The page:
I've used older Nikons (and Canons) and I can tell you there is a vast (some might say huge)  difference between the 400mm lenses designed for old film technology and the new ones designed for digital. Problem is the price of the new ones... frown.gif

 

Jerry


Edited by Jerry Lodriguss, 23 December 2018 - 10:21 PM.

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#8 andysea

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Posted 23 December 2018 - 10:41 PM

Thank you Jerry. I wish I could use canon lenses on my Nikon body:(
I might be able to find a good deal on a used latest version of the Nikon 400.

#9 whwang

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Posted 23 December 2018 - 10:45 PM

What lens did you replace the epsilon with?

Sigma 500/4. However, I am still learning about this lens, and haven't decided that it is up to my standard.


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#10 andysea

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Posted 24 December 2018 - 12:12 AM

That is one stop slower which is significant. The best (pricey) option may be the FSQ130 with the f3 reducer.



#11 skywatcher3000

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Posted 24 December 2018 - 02:26 AM

As a professional optical engineer that worked for the major aerospace companies in SoCal,
I took a close look at the Nikon and Canon Lenses for some specialized applications in
my work back in the early 2000's. I was able to acquire some actual test results for the
300mm and 400mm telephoto lenses back then. Although they were in the process of improving
the image quality of their lenses to work with newer and better CCD sensors, they still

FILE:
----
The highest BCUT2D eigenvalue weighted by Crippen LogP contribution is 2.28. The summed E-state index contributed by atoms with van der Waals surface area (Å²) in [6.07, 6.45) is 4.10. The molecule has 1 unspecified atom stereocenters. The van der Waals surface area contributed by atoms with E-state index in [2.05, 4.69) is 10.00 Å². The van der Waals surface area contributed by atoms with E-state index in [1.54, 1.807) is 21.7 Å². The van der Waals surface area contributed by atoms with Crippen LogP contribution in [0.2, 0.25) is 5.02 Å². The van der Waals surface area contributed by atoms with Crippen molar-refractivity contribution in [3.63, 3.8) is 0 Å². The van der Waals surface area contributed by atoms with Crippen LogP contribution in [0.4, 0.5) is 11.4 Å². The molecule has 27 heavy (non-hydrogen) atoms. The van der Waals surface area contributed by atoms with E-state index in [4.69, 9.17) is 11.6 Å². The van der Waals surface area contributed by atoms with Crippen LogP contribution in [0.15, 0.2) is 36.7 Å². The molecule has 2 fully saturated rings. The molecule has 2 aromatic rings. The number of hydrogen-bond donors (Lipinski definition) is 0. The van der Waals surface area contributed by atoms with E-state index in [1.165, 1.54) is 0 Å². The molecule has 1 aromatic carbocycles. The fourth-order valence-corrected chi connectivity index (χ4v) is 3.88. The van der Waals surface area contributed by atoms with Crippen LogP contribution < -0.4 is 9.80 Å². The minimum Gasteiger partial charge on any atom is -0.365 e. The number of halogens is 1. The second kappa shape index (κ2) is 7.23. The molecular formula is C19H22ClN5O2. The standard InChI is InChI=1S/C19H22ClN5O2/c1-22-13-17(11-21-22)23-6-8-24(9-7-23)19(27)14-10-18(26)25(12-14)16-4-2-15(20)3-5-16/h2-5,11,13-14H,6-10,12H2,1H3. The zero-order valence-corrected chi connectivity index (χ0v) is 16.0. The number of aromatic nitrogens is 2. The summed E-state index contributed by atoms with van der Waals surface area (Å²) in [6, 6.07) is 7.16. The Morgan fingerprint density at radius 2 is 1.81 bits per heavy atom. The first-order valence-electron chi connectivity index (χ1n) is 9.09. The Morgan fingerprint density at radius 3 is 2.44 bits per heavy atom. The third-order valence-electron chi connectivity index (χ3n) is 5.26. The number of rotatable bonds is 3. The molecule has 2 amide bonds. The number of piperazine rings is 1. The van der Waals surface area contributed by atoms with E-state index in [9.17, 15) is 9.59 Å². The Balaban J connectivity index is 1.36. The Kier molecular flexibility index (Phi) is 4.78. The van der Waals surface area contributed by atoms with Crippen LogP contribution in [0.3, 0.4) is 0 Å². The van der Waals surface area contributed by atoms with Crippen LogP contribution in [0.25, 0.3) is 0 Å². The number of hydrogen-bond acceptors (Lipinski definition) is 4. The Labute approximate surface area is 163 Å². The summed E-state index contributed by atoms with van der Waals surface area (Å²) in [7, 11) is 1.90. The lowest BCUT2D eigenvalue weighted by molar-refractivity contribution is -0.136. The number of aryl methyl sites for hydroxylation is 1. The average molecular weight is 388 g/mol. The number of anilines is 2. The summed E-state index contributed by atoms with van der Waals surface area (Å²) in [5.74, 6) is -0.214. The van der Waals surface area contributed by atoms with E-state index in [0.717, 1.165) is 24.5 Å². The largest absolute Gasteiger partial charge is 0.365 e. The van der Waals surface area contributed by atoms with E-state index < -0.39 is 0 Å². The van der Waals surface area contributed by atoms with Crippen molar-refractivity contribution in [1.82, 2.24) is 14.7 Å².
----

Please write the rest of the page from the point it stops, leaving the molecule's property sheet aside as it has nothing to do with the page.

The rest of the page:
left a lot to be desired for astronomical imaging applications. Although I am retired now,
I still keep up on the improvements that are being made to the "big" telephoto lenses that
are being made by Canyon and Nikon (plus the other major brands). From what I can tell, the very latest 400mm F/2.8 lenses from Canon And Nikon look like they finally have "arrived"
and look like worthy lenses for high quality imaging for astronomical applications. But,
boy-oh-boy, they are, indeed, extremely expensive. Even used versions of the latest models
are very costly, too. You may want to wait on trying to acquire one of these versions, if
you are looking for high quality imaging!! One of the newer astrographs might be a better
idea!
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#12 garret

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Posted 24 December 2018 - 11:10 AM

As a professional optical engineer that worked for the major aerospace companies in SoCal,
I took a close look at the Nikon and Canon Lenses for some specialized applications in
my work back in the early 2000's. I was able to acquire some actual test results for the
300mm and 400mm telephoto lenses back then. Although they were in the process of improving
the image quality of their lenses to work with newer and better CCD sensors, they still